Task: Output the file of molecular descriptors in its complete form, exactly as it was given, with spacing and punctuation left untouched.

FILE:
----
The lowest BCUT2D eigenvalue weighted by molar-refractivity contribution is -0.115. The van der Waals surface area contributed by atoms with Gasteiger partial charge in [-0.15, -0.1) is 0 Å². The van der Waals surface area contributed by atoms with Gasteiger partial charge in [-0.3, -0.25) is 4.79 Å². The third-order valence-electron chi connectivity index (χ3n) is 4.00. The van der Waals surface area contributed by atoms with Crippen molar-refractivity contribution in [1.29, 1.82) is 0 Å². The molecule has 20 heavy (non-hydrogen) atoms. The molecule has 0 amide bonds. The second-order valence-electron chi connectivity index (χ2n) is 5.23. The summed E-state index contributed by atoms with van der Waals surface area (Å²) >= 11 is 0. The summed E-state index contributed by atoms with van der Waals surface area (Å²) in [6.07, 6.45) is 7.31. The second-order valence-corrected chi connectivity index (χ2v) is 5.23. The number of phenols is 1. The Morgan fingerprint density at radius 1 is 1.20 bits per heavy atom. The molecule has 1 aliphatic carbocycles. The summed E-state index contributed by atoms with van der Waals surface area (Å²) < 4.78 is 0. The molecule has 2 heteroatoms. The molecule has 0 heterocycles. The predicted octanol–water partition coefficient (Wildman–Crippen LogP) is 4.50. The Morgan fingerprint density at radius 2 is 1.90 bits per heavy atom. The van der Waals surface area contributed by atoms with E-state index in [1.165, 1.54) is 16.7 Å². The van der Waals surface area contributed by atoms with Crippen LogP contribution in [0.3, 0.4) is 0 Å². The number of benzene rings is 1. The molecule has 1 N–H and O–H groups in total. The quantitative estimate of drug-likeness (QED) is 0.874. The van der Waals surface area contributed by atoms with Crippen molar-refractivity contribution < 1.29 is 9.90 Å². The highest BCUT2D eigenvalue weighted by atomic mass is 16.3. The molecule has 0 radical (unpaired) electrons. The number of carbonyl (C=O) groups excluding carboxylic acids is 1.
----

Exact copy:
The lowest BCUT2D eigenvalue weighted by molar-refractivity contribution is -0.115. The van der Waals surface area contributed by atoms with Gasteiger partial charge in [-0.15, -0.1) is 0 Å². The van der Waals surface area contributed by atoms with Gasteiger partial charge in [-0.3, -0.25) is 4.79 Å². The third-order valence-electron chi connectivity index (χ3n) is 4.00. The van der Waals surface area contributed by atoms with Crippen molar-refractivity contribution in [1.29, 1.82) is 0 Å². The molecule has 20 heavy (non-hydrogen) atoms. The molecule has 0 amide bonds. The second-order valence-electron chi connectivity index (χ2n) is 5.23. The summed E-state index contributed by atoms with van der Waals surface area (Å²) >= 11 is 0. The summed E-state index contributed by atoms with van der Waals surface area (Å²) in [6.07, 6.45) is 7.31. The second-order valence-corrected chi connectivity index (χ2v) is 5.23. The number of phenols is 1. The Morgan fingerprint density at radius 1 is 1.20 bits per heavy atom. The molecule has 1 aliphatic carbocycles. The summed E-state index contributed by atoms with van der Waals surface area (Å²) < 4.78 is 0. The molecule has 2 heteroatoms. The molecule has 0 heterocycles. The predicted octanol–water partition coefficient (Wildman–Crippen LogP) is 4.50. The Morgan fingerprint density at radius 2 is 1.90 bits per heavy atom. The van der Waals surface area contributed by atoms with E-state index in [1.165, 1.54) is 16.7 Å². The van der Waals surface area contributed by atoms with Crippen LogP contribution in [0.3, 0.4) is 0 Å². The number of benzene rings is 1. The molecule has 1 N–H and O–H groups in total. The quantitative estimate of drug-likeness (QED) is 0.874. The van der Waals surface area contributed by atoms with Crippen molar-refractivity contribution < 1.29 is 9.90 Å². The highest BCUT2D eigenvalue weighted by atomic mass is 16.3. The molecule has 0 radical (unpaired) electrons. The number of carbonyl (C=O) groups excluding carboxylic acids is 1.